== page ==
Information Security Risk Briefing May 2, 2005. William Harrod VP Intelligence Division Cybertrust William.Harrod@cybertrust.com. Agenda. Welcome & True Confessions Who is Cybertrust? PITAC Report What is wrong with our thinking? Risk Models That Work Good Data.
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Information Security Risk Briefing May 2, 2005
VP Intelligence Division
Monthly Intelligence Activities
2.5 million internal IP address scans
Thousands of IPs Penetration Tested
1.2 million lines of security code analyzed
Online Guardian Hundreds of millions of security events analyzed and correlated
1.2 million remote IP address scans
Tracks thousands of sources daily
400 Usenet groups followed
Hundreds of Internet malware sensors watched
200 GBs Web data collected and analyzed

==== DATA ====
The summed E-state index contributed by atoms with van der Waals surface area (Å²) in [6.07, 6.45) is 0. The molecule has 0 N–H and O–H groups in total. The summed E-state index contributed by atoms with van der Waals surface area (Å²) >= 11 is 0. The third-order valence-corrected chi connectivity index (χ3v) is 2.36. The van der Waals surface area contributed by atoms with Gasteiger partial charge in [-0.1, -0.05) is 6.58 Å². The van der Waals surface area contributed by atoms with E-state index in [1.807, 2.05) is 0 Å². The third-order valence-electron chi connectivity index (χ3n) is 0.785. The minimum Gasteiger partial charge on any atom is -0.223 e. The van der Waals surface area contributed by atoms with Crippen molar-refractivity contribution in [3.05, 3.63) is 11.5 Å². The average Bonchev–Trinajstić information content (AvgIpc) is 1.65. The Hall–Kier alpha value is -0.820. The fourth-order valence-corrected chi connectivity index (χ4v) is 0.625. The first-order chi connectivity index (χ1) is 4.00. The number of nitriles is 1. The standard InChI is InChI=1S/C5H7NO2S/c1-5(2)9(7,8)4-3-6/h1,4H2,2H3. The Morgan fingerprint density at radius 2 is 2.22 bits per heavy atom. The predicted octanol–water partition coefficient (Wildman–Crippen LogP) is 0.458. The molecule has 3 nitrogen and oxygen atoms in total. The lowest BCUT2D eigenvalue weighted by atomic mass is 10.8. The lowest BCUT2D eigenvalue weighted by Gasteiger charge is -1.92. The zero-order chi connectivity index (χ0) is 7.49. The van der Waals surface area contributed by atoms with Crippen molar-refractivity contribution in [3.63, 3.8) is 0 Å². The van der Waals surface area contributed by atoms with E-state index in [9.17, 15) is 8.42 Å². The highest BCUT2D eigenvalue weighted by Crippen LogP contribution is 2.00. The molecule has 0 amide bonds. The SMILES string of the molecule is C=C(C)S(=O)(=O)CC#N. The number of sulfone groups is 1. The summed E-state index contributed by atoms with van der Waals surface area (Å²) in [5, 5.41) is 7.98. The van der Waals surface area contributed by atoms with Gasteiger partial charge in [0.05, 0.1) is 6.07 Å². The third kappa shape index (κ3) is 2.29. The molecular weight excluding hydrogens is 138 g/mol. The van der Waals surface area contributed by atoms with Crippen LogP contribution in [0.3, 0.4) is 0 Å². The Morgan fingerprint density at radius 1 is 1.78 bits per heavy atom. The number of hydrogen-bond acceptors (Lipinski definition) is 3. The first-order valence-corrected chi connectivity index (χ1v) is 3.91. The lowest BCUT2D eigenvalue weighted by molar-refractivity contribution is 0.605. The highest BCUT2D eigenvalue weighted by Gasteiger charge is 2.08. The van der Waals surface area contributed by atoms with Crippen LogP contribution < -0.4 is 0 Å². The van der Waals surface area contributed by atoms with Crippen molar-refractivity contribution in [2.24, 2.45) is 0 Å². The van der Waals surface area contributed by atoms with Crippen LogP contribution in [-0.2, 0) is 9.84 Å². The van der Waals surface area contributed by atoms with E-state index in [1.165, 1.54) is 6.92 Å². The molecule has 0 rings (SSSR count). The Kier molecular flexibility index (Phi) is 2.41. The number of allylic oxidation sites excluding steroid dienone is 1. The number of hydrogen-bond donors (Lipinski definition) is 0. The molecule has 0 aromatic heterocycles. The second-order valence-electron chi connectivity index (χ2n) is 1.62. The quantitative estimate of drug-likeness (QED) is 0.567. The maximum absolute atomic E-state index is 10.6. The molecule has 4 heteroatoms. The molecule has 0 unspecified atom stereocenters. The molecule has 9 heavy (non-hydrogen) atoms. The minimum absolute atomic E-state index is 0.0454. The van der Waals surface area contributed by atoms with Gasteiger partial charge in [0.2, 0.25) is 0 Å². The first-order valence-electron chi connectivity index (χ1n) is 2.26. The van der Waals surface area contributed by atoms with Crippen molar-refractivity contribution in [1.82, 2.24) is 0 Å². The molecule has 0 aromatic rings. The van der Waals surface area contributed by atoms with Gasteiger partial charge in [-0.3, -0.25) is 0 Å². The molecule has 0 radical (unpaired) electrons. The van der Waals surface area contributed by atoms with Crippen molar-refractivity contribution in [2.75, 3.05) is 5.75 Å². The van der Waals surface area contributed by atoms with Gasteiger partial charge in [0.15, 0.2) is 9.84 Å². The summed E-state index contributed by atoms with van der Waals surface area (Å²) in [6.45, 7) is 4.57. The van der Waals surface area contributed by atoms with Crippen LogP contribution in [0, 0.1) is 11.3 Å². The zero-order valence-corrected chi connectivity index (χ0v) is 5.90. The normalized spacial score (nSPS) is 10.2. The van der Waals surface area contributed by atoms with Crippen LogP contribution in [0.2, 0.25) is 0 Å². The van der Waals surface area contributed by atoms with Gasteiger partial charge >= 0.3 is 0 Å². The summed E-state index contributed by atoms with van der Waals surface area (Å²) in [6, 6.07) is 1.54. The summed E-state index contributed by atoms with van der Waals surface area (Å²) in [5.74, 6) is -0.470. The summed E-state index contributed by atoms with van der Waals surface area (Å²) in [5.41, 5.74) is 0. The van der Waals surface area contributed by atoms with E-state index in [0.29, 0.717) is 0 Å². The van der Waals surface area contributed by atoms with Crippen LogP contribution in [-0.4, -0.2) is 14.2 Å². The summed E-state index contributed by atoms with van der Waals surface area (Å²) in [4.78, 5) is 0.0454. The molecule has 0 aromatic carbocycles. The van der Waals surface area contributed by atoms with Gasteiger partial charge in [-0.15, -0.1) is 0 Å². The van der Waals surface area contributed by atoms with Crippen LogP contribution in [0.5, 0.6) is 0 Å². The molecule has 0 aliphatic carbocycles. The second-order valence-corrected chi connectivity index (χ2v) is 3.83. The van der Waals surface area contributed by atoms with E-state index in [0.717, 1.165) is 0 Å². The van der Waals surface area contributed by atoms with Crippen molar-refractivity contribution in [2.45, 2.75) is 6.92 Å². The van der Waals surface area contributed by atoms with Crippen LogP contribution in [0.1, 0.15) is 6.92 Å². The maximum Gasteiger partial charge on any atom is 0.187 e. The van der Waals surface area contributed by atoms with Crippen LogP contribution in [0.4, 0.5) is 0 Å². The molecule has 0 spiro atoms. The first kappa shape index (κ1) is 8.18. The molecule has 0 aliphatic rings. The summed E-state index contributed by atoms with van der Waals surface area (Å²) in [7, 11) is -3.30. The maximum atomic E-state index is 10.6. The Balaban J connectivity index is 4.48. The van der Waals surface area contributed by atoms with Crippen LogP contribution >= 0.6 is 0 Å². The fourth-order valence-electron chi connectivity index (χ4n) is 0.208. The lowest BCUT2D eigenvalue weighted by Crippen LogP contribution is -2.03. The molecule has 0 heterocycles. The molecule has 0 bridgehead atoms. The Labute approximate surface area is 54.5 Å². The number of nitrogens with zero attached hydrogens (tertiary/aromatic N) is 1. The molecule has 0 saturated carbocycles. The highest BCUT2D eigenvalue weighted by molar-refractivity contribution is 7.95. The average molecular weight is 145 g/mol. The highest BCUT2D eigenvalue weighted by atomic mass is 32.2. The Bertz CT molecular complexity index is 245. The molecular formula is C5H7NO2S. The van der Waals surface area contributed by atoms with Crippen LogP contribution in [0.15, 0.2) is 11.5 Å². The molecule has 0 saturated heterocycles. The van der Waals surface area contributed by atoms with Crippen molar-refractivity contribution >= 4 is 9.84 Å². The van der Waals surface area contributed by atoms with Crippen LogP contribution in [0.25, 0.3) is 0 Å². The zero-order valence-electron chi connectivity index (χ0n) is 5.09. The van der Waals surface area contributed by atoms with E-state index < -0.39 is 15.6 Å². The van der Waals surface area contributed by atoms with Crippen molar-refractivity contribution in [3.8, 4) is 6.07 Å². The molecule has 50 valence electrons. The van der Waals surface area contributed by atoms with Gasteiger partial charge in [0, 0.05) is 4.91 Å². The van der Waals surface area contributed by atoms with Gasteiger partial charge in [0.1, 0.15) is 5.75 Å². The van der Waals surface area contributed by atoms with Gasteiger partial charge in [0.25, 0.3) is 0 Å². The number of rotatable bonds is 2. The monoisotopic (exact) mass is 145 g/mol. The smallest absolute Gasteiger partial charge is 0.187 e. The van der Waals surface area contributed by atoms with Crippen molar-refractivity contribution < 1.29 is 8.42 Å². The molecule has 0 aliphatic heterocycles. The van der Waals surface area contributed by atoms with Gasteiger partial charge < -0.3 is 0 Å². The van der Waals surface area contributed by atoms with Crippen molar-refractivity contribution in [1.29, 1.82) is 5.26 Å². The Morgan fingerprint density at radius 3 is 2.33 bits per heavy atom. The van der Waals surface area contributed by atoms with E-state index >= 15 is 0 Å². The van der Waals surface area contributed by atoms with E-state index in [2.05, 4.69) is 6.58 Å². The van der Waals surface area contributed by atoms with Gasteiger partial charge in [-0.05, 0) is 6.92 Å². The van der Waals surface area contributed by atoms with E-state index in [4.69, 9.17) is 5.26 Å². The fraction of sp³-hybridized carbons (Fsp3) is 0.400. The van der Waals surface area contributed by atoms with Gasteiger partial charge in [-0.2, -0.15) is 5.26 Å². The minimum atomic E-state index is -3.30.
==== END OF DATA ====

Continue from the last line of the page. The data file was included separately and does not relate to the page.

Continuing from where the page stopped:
IS/Recon - 10,000 hackers tracked
Tracks malcode in the wild
10,000 Web sites monitored
Daily Intelligence Activities
According to a study just published by Zone-H, ATTACKS against Corporate Servers rose by 36% in 2004 to nearly 400,000 attacks.
Daily rate of successful web site hacks
2004 Web Site defacement trends by OS:
Often a reconnaissance or fingerprinting of active devices in order to assemble a target list for hacking vulnerable devices
Spam, Spyware, Worms, Virus, Phishing, Extortion, Scams…
About a dozen computers somewhere in your organization encountered a computer virus, worm, or spyware.
Three people scrounged through desks and drawers looking for someone else’s password. One of them succeeded and used it.
On average six sexually explicit graphics were mailed or shared among some of your users in the past week. There is a 50-50 chance that some of these are stored on your network.
At least one person experimented with a “hacking” tool or technique on the general computers, servers, and databases inside your network in the past month.
Despite all the press and focus on hacking and viruses, there is a 65% likelihood that the next security breach your staff deals with will come from an insider.
Statistics provided by ICSA Labs